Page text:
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Spruce bark, stump and roots close to the stump contain substantial amounts of bioactive compounds which could be used to produce pharmaceuticals, dietary supplements and cosmetics. The current price of similar existing products can be as high as several hundred euros per kilo.
“Stilbene compounds extracted from wood may prevent the harmful oxidation of cells. Oxidation destroys the cells as well as ages the skin and causes inflammation,” says Harri Latva-Mäenpää, who successfully defended his doctoral thesis on the topic earlier this year.
According to Latva-Mäenpää, the stilbene compounds in coniferous trees are structurally very close to the best-known stilbene, resveratrol, which is thought to be one of the bioactive components in red wine and lingonberry.
In his doctoral thesis, Latva-Mäenpää examined the roots, stumps and bark of spruce and pine. An especially rich source of lignan compounds is the “neck” of the spruce root connecting the roots and the stump. These compounds are already being used to produce health-promoting dietary supplements.
Stilbene compounds have also been found to kill microbes. Thanks to this, they could perhaps be used to preserve timber and other construction materials. The doctoral thesis also offers new information on plant physiology and defence responses.
Improving the value of sidestreams
Stumps, roots and bark were chosen for study because the aim was to examine which sidestreams from the current forest industry production could be utilized commercially. The aim was to find potential products with a significantly higher added value than the present ones.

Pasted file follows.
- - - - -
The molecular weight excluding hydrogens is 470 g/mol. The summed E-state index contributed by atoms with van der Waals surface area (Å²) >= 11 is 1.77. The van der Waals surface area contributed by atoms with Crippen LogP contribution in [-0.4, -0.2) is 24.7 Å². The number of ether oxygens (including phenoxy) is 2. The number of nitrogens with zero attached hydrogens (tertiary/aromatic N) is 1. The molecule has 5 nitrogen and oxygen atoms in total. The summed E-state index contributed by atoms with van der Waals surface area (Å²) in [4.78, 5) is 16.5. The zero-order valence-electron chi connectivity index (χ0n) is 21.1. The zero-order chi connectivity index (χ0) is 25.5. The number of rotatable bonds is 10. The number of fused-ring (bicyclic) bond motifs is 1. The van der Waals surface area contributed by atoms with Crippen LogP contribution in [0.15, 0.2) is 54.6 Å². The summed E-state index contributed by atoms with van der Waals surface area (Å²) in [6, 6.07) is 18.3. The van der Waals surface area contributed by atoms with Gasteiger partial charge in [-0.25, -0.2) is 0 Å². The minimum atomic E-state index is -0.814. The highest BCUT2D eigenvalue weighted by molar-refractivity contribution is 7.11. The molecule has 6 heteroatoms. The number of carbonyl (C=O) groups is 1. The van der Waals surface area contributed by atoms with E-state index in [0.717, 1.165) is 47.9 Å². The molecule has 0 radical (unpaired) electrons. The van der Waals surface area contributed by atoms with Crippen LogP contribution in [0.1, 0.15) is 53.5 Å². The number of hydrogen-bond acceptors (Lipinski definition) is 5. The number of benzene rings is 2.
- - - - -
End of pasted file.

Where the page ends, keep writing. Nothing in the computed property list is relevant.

For Latva-Mäenpää, the newsworthy part was not the discovery of these compounds as such. “They have been common knowledge even before, but they have not been appreciated, at least not from the commercial point of view, or more especially not from the perspective of small and medium-size enterprises,” says Latva-Mäenpää, and speculates that companies may also be unwilling to reveal what they know about the matter.
From the start, one of the goals was to find analysis and extraction methods that would be most useful in further work. “There are several methods of extraction, for example, but we focused on the ones which are the easiest to apply on a commercial scale,” says Latva-Mäenpää.
Up to a quarter of the wood material may be extracted
New compounds have also been found previously in the parts of tree branches inside the trunk. These compounds, however, differ from those found in roots and stumps. “What is common for them is that they emerge where the tree feels ‘stress’, where the growth is uneven and the wood material is strained,” says Latva-Mäenpää.
How valuable could these compounds be, then? You cannot really tell, until the products are on the market, but corresponding raw materials for the pharmaceutical industry cost EUR 200–2,000 per kilo at the moment.
The extraction yield is also considerable: depending on the wood material it varies between 5 and 25 percent. “The highest proportional yields are derived from bark,” says Latva-Mäenpää.
These sidestreams could increase the profitability of bioenergy production; after extraction the residual stump can be used in energy production.
As regards continued work, Latva-Mäenpää calls for more research and development, more commercialisation and more cooperation between companies and research institutes. The markets of natural products are expanding and there is a continuous global demand for research-based products.
In the course of his research, Latva-Mäenpää also developed methods to isolate single, pure stilbene compounds. These were examined under different storage conditions and in ultraviolet light.
He found that the conformation of stilbenes altered, especially in the ultraviolet light. “We do not know the properties of these new molecules. It would be a most interesting subject of research as well,” says Latva-Mäenpää.